(P.S. that cocktail in the photo was from the rosé dinner later that evening at Sama Sama)

Thursday, June 30, 2016

Goleta's Got a New Chef

That, my hungry friends, is kimchi fries, and yes you want some. It's really not as fussy fusion as it sounds, since there's a classic like chips and malt vinegar lingering in its roots if you think about it. So you get fries down at the bottom but even better some yummy apple and cabbage with just enough zing; in fact, any Korean kimchi aficionado is probably going to bitch the stuff doesn't stink enough. Settle down, though--you're eating in Goleta. Then you get some lime curry aioli, too, for more lift (citrus always lifts--think about that when you choose the cocktail to pair with this, and you'll want one of those too--it's a lovely list of drinks).

This dish is just one of the highlights on the menu at the Outpost at the Goodland Hotel, a spot with a new chef, Nick Bajal, who is whipping up some tasty plates. The menu is slowly shifting under his watchful eye and keen palate to add stuff like bibimap (he does have a bit of a Korean thing going, but overall it's all Pacific Rim, and a big rim that is) with a duck breast cooked to such perfection you'd instantly order duck if it were on the menu. Or something like white bass over a cashew mole, rich with more savories than you can count yet not a bit gloppy or gooey (if you've been scared off by too many more chocolate-based moles). This dish is so good even the red quinoa on it is ok!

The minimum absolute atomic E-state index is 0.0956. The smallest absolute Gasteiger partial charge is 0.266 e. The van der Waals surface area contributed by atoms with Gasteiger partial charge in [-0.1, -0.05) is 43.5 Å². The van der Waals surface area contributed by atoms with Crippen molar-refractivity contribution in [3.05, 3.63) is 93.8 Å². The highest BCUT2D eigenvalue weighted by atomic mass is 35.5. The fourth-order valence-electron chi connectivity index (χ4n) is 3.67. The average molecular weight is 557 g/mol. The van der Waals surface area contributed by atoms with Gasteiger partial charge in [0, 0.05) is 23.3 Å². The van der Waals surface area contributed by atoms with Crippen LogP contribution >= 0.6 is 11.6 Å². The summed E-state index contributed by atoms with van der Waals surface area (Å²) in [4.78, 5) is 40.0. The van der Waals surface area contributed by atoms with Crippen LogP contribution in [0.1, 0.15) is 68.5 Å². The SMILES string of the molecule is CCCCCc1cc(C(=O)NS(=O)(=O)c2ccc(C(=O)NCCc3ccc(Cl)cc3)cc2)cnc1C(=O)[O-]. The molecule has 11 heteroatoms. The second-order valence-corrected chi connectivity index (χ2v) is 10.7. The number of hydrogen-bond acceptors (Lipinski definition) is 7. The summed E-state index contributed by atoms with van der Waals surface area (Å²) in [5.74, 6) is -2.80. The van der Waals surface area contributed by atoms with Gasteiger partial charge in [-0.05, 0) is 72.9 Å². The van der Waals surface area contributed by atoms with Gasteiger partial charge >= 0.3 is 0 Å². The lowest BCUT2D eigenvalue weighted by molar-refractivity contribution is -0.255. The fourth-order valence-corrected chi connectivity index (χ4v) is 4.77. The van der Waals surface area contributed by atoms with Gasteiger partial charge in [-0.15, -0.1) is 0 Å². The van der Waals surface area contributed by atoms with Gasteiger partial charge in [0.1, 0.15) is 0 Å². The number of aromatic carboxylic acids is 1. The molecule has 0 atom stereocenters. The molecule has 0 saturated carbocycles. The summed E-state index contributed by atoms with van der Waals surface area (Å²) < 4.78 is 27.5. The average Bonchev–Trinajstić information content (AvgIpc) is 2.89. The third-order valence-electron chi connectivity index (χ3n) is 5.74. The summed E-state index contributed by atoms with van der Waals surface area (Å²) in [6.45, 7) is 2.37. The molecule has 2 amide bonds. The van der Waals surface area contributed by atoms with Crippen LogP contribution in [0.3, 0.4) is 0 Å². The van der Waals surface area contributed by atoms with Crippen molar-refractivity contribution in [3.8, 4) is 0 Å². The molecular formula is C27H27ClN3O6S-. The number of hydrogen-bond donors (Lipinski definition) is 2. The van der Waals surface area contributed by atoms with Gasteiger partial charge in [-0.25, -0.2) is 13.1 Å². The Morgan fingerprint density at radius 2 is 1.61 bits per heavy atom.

Save room for dessert, too, especially the beguilingly exotic Coconut and Hibiscus, which is rum soaked coconut cake, candied cashews, and hibiscus sorbet. The cake is moist but also a bit biscuity, a very satisfying texture, not too rummy (this isn't Little Italy), and than that sorbet gives just the right fruity-flower notes. Lovely.

Sip This: Speyburn Arranta Casks

Speyburn Arranta Casks Single Malt Scotch Whisky: Unless you’re up on your Gaelic, that “arranta” won’t help you; it turns out it means “intrepid and daring,” and, yes, it also means this single malt from Speyburn is a product for the American market. The good news is Speyburn’s 200-plus years of tradition means it’s not overly amped up, despite being aged in American oak bourbon casks.

Want to read the rest then do so at the Independent's site.

Wednesday, June 29, 2016

A Tip of the Cup to Cusp